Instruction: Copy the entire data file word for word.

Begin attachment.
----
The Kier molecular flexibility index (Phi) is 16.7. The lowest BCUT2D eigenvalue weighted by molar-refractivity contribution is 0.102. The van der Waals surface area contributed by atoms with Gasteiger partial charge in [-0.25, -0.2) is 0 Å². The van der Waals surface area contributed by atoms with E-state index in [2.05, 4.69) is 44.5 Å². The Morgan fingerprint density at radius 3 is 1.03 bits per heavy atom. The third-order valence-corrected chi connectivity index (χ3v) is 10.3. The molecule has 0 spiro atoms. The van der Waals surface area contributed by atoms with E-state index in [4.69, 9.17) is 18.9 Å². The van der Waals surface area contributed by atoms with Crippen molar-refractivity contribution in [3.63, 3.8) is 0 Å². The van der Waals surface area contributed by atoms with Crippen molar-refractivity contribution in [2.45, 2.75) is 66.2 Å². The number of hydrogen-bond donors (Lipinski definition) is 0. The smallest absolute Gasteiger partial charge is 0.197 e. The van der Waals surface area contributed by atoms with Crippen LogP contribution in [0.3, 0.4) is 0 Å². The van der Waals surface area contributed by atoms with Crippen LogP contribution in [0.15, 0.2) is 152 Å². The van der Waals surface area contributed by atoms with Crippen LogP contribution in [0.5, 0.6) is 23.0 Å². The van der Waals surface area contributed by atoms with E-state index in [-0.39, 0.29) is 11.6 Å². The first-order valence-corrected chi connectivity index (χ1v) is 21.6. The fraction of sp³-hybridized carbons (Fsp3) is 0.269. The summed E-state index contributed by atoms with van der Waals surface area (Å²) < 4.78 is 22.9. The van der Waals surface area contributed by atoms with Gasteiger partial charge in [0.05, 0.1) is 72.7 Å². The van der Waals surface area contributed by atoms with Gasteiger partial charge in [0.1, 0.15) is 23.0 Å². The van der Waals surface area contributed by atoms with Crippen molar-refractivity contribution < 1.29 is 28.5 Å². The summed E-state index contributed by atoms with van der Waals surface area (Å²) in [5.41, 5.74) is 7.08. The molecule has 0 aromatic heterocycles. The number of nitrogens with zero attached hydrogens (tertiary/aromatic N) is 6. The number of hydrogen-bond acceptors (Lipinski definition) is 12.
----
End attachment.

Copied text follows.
The Kier molecular flexibility index (Phi) is 16.7. The lowest BCUT2D eigenvalue weighted by molar-refractivity contribution is 0.102. The van der Waals surface area contributed by atoms with Gasteiger partial charge in [-0.25, -0.2) is 0 Å². The van der Waals surface area contributed by atoms with E-state index in [2.05, 4.69) is 44.5 Å². The Morgan fingerprint density at radius 3 is 1.03 bits per heavy atom. The third-order valence-corrected chi connectivity index (χ3v) is 10.3. The molecule has 0 spiro atoms. The van der Waals surface area contributed by atoms with E-state index in [4.69, 9.17) is 18.9 Å². The van der Waals surface area contributed by atoms with Crippen molar-refractivity contribution in [3.63, 3.8) is 0 Å². The van der Waals surface area contributed by atoms with Crippen molar-refractivity contribution in [2.45, 2.75) is 66.2 Å². The number of hydrogen-bond donors (Lipinski definition) is 0. The smallest absolute Gasteiger partial charge is 0.197 e. The van der Waals surface area contributed by atoms with Crippen LogP contribution in [0.3, 0.4) is 0 Å². The van der Waals surface area contributed by atoms with Crippen LogP contribution in [0.15, 0.2) is 152 Å². The van der Waals surface area contributed by atoms with Crippen LogP contribution in [0.5, 0.6) is 23.0 Å². The van der Waals surface area contributed by atoms with E-state index in [-0.39, 0.29) is 11.6 Å². The first-order valence-corrected chi connectivity index (χ1v) is 21.6. The fraction of sp³-hybridized carbons (Fsp3) is 0.269. The summed E-state index contributed by atoms with van der Waals surface area (Å²) < 4.78 is 22.9. The van der Waals surface area contributed by atoms with Gasteiger partial charge in [0.05, 0.1) is 72.7 Å². The van der Waals surface area contributed by atoms with Gasteiger partial charge in [0.1, 0.15) is 23.0 Å². The van der Waals surface area contributed by atoms with Crippen molar-refractivity contribution < 1.29 is 28.5 Å². The summed E-state index contributed by atoms with van der Waals surface area (Å²) in [5.41, 5.74) is 7.08. The molecule has 0 aromatic heterocycles. The number of nitrogens with zero attached hydrogens (tertiary/aromatic N) is 6. The number of hydrogen-bond acceptors (Lipinski definition) is 12.